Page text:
Executive Summary – USDOT Public Access Plan
Executive Summary of USDOT Public Access Plan
White House Directive Specifics
The White House Office of Science & Technology Policy’s (OSTP’s) Feb. 22, 2013 memorandum Increasing Access to the Results of Federally Funded Scientific Research describes new requirements for providing public access to federally funded scientific research publications and digital data sets. OSTP directed all Executive Departments with greater than $100 million in yearly research and development expenditures to prepare a plan for improving the public’s access to the results of federally funded research. The requirements of each plan apply to researchers both within the Federal Government (intramural) and in organizations funded by the Federal Government (extramural).
White House Required Public Access Plan Components
Each sponsoring agency’s plan must contain:
- a strategy for leveraging existing archives, where appropriate;
- a strategy for improving the public’s ability to locate and access digital data;
- an approach for optimizing search, archival, and dissemination features, while ensuring long-term stewardship of the results;
- a plan for notifying awardees and other federally funded scientific researchers of their obligations (e.g., through guidance, conditions of awards, and/or regulatory changes); and
- an agency strategy for measuring and enforcing compliance with its plan.
The USDOT Response
The U.S. Department of Transportation’s (USDOT’s) public access plan is focused on three areas:
Publications: Final manuscripts accepted for publication should be submitted to the National
Transportation Library (NTL), which has a MAP-21 (49 USC 6304) mandate to be the central repository for USDOT research and technical reports and a clearinghouse for Government transportation data.
Data: Intramural researchers will follow USDOT’s existing Data Release Policy and both intramural and extramural researchers will have to submit a data management plan for approval. The plan will ensure metadata describing research digital data sets and the terms of access and use are made accessible via the DOT Public Data Listing required under OMB Circular M-13-13.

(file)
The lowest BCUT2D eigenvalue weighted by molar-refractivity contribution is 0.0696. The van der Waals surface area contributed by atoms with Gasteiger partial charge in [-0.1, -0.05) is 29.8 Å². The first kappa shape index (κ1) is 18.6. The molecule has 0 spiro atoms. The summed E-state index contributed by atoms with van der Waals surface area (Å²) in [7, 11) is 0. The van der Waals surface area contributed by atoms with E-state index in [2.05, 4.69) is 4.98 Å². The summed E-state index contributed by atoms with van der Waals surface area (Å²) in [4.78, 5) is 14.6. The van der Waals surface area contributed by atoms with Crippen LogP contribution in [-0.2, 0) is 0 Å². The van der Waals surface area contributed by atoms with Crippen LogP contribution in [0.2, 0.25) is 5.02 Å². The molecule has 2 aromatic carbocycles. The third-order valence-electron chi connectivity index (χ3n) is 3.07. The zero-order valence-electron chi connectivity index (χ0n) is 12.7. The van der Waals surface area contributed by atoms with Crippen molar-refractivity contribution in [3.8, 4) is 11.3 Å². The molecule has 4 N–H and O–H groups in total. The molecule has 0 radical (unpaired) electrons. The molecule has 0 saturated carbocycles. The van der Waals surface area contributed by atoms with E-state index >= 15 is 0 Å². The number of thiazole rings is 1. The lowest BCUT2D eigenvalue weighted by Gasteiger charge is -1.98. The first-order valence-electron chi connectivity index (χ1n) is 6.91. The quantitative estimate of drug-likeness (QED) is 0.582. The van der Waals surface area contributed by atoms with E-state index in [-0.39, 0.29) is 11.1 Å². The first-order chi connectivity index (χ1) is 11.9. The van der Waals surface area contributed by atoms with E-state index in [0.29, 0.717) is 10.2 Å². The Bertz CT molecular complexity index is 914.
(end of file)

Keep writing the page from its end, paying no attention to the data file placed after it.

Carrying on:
Projects: The plan proposes a simple Research Project Record process using a persistent identifier or similar method for identifying and connecting publications and data sets, enabling NTL to locate data related to publication to refer requestors/researchers, and serve as compliance and reporting mechanism via NTL Digital Repository.
- “DOT-managed” = DOT contracts/grants/cooperative agreements and DOT-funded (independent of Federal funding source, “R&D” label).
- Excludes funding flowed to states from Federal Aid programs (SP&R, NCHRP).
- Includes shared funded where Feds manage: pooled fund, etc.
Information Not Covered by These Requirements
Public access to publications and data must honor and protect:
- confidentiality and personal privacy;
- proprietary interests and business confidential information;
- intellectual property rights;
- national and homeland security; and
- other exemptions and protections provided by the Freedom of Information Act (FOIA).
What Every Extramural Researcher Needs to Know
If you apply for research funds from the USDOT under contract, grant, or cooperative agreement, you will be required to submit a data management plan for approval. Your plan must identify a repository for your data that is accessible by NTL; your metadata will be included in DOT Enterprise Data Inventory.
Elements of the data management plans (DMPs) include:
- project description;
- description of data to be collected (method of collection, formats, metadata, and other standards);
- plans for short-term storage and access;
- legal issues (intellectual property, personally identifiable information);
- preservation and archiving; and
- unique permanent identifiers for all publications, authors and data sets for correlation of articles with authors and relevant underlying data.
All final peer-reviewed manuscripts accepted for publication; intramural, technical, or final reports; and/or scientific research project written deliverables (e.g., technical/final reports) that you produce under a DOT contract or grant must be submitted to NTL under a non-exclusive license agreement. These publications will be made publicly available after an embargo period of 12 months following publication.